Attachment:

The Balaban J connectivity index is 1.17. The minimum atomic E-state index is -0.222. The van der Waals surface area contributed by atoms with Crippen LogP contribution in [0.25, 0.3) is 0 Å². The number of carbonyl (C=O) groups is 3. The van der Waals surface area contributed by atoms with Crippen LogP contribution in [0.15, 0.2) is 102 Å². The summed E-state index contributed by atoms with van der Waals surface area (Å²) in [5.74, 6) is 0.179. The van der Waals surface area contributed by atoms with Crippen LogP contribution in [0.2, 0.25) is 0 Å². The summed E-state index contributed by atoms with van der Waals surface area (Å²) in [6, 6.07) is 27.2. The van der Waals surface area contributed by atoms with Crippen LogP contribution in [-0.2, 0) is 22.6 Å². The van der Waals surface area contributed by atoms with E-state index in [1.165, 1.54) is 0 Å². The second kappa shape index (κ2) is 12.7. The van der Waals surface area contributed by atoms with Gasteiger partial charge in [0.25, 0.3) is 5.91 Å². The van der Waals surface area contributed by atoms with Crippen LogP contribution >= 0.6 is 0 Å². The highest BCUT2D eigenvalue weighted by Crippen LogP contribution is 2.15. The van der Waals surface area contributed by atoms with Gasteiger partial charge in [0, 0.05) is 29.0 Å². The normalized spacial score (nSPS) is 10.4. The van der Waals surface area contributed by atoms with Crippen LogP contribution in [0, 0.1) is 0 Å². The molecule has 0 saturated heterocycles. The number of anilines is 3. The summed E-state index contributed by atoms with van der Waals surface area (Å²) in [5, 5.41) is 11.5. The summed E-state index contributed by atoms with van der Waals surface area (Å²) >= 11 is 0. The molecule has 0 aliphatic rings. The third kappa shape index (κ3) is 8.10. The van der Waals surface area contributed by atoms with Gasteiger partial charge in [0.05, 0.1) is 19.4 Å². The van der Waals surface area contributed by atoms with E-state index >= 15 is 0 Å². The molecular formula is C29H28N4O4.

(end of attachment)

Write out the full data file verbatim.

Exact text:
The Balaban J connectivity index is 1.17. The minimum atomic E-state index is -0.222. The van der Waals surface area contributed by atoms with Crippen LogP contribution in [0.25, 0.3) is 0 Å². The number of carbonyl (C=O) groups is 3. The van der Waals surface area contributed by atoms with Crippen LogP contribution in [0.15, 0.2) is 102 Å². The summed E-state index contributed by atoms with van der Waals surface area (Å²) in [5.74, 6) is 0.179. The van der Waals surface area contributed by atoms with Crippen LogP contribution in [0.2, 0.25) is 0 Å². The summed E-state index contributed by atoms with van der Waals surface area (Å²) in [6, 6.07) is 27.2. The van der Waals surface area contributed by atoms with Crippen LogP contribution in [-0.2, 0) is 22.6 Å². The van der Waals surface area contributed by atoms with E-state index in [1.165, 1.54) is 0 Å². The second kappa shape index (κ2) is 12.7. The van der Waals surface area contributed by atoms with Gasteiger partial charge in [0.25, 0.3) is 5.91 Å². The van der Waals surface area contributed by atoms with Crippen LogP contribution >= 0.6 is 0 Å². The highest BCUT2D eigenvalue weighted by Crippen LogP contribution is 2.15. The van der Waals surface area contributed by atoms with Gasteiger partial charge in [0, 0.05) is 29.0 Å². The normalized spacial score (nSPS) is 10.4. The van der Waals surface area contributed by atoms with Crippen LogP contribution in [0, 0.1) is 0 Å². The molecule has 0 saturated heterocycles. The number of anilines is 3. The summed E-state index contributed by atoms with van der Waals surface area (Å²) in [5, 5.41) is 11.5. The summed E-state index contributed by atoms with van der Waals surface area (Å²) >= 11 is 0. The molecule has 0 aliphatic rings. The third kappa shape index (κ3) is 8.10. The van der Waals surface area contributed by atoms with Gasteiger partial charge in [0.05, 0.1) is 19.4 Å². The van der Waals surface area contributed by atoms with E-state index >= 15 is 0 Å². The molecular formula is C29H28N4O4.